Brian Berry, chief executive of the FMB, considers the effect of the state playing a far more active role in the sector
An interesting development during the shortened election campaign period has been the re-emergence of council housing as a subject of bipartisan interest. A sustained programme of Government funded social housebuilding in the Corbyn-led Labour manifesto doesn’t come as much of a surprise, but the fact that the Conservatives have likewise come round to the idea that for the country’s chronic housing shortage to be solved, the Government (local and national) will need to play a more direct role as a builder of homes, is intriguing.
The prospect of direct state intervention in housebuilding will sit uncomfortably with some developers, who will believe that every effort should instead be focused on rectifying the array of issues facing the private sector. While such severe problems exist within the planning system or, for many SMEs, accessing finance remains such an uphill battle, surely all the available financial and political capital should be spent on getting private housebuilders firing on all cylinders?
The counter point would be that the size of the gap between the number of homes the Government believes we need and the number we are building means that every policy and approach is worth serious consideration. Historically, the only times when the UK has achieved levels of housebuilding above what we have now has been when local authorities were empowered to invest in building on a significant scale. The absence of public sector activity has left the country effectively fighting its housing crisis with one hand tied behind its back. The fact that we currently spend £1 on housebuilding for roughly every £4 spent on housing benefit shows the shortcomings of this approach.
The question then arises about who would be building these proposed homes? The argument that a national programme of housebuilding could act as a catalyst for SMEs would seem obvious coming from the FMB, but it’s been echoed across the industry and beyond. Last June, the influential House of Lords Economic Affairs Committee argued that not only should the state be playing a more active role in the delivery of new homes, but that in doing so, it should be using its considerable financial heft to stimulate the smaller end of the sector, which has been suffering from serious long term decline.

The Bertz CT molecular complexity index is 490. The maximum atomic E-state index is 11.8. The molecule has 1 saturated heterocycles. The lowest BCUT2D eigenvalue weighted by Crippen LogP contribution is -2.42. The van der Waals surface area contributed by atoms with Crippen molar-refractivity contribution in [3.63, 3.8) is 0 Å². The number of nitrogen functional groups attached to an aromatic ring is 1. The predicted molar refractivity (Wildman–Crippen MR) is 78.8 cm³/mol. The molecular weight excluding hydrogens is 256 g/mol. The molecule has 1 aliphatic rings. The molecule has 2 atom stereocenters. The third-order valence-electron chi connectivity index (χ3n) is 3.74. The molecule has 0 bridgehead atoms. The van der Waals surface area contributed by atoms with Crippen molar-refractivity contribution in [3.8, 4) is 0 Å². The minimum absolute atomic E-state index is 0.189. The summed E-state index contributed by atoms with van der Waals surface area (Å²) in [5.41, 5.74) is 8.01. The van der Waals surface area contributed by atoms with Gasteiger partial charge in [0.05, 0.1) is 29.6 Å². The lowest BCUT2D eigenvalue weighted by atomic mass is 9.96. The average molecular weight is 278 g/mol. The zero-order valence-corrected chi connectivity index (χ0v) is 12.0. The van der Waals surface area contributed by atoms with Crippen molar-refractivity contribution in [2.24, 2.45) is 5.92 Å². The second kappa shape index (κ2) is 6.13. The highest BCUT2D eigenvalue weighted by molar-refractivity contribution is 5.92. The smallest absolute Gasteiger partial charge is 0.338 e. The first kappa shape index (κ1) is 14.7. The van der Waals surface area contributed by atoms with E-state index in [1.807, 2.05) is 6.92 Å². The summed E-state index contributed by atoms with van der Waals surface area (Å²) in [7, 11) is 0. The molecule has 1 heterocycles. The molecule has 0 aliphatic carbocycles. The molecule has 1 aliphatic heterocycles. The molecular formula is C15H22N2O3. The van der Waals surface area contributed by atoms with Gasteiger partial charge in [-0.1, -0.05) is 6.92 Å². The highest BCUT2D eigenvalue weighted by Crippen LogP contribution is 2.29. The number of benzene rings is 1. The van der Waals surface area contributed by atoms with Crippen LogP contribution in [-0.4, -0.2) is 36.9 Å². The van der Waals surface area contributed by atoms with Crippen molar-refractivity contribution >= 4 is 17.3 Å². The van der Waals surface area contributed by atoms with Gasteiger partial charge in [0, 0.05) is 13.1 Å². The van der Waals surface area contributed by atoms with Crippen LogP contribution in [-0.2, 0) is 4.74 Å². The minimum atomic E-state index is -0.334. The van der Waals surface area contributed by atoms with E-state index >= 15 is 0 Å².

Of course, most SME housebuilders would rather strike out on their own, as working for a major contractor tends to be less than ideal. Ask the vast bulk of small contractors whether they would rather be acting as direct contactors and they will say yes. Nevertheless, the reality is that many smaller scale housebuilders engage in contracting work and the social housing sector – whether it’s local authorities or housing associations – tends to provide relatively good clients, not least when it comes to the thorny issue of prompt payment. Councils can easily push through their own planning proposals, and supply much faster and more certain future work streams than the risky private sector.
On top of that, public sector contracts offer the opportunity to small housebuilders to build up their capacity and experience, allowing these firms to acquire the kind of resources, workforce and skills necessary to kick on and branch out with their own developments. In this way, government funded housebuilding can act as a counter-balance to the cyclical nature of the sector, providing a reliable stream of work to both contractors and developers struggling with a drop in private demand. Whichever party wins on June 8th, the signs are that we are entering a period in which the state will be playing a far more active role in our sector, one that hopefully puts SMEs at the fore and supports the development of the private sector industry at the same time.